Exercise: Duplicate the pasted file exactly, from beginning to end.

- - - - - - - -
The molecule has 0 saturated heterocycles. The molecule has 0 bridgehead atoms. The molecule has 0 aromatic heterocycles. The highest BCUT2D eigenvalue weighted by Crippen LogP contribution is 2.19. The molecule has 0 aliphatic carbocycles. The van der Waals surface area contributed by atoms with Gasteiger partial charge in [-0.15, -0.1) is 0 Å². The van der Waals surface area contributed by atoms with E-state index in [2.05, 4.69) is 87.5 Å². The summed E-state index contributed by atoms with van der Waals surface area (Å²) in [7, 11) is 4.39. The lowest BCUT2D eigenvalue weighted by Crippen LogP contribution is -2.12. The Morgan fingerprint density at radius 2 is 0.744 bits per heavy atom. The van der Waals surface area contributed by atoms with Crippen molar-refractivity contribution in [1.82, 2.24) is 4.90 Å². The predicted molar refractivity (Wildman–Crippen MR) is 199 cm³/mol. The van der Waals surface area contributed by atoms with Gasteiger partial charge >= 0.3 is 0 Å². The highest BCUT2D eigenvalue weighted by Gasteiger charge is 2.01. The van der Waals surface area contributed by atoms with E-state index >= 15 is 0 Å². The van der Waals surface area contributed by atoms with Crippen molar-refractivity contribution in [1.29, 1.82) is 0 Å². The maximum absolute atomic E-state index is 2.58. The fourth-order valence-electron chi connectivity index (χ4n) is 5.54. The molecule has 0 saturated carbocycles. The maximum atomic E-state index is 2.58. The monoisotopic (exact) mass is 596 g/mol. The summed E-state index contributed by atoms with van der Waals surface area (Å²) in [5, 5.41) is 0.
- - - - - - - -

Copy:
The molecule has 0 saturated heterocycles. The molecule has 0 bridgehead atoms. The molecule has 0 aromatic heterocycles. The highest BCUT2D eigenvalue weighted by Crippen LogP contribution is 2.19. The molecule has 0 aliphatic carbocycles. The van der Waals surface area contributed by atoms with Gasteiger partial charge in [-0.15, -0.1) is 0 Å². The van der Waals surface area contributed by atoms with E-state index in [2.05, 4.69) is 87.5 Å². The summed E-state index contributed by atoms with van der Waals surface area (Å²) in [7, 11) is 4.39. The lowest BCUT2D eigenvalue weighted by Crippen LogP contribution is -2.12. The Morgan fingerprint density at radius 2 is 0.744 bits per heavy atom. The van der Waals surface area contributed by atoms with Crippen molar-refractivity contribution in [1.82, 2.24) is 4.90 Å². The predicted molar refractivity (Wildman–Crippen MR) is 199 cm³/mol. The van der Waals surface area contributed by atoms with Gasteiger partial charge >= 0.3 is 0 Å². The highest BCUT2D eigenvalue weighted by Gasteiger charge is 2.01. The van der Waals surface area contributed by atoms with E-state index >= 15 is 0 Å². The van der Waals surface area contributed by atoms with Crippen molar-refractivity contribution in [1.29, 1.82) is 0 Å². The maximum absolute atomic E-state index is 2.58. The fourth-order valence-electron chi connectivity index (χ4n) is 5.54. The molecule has 0 saturated carbocycles. The maximum atomic E-state index is 2.58. The monoisotopic (exact) mass is 596 g/mol. The summed E-state index contributed by atoms with van der Waals surface area (Å²) in [5, 5.41) is 0.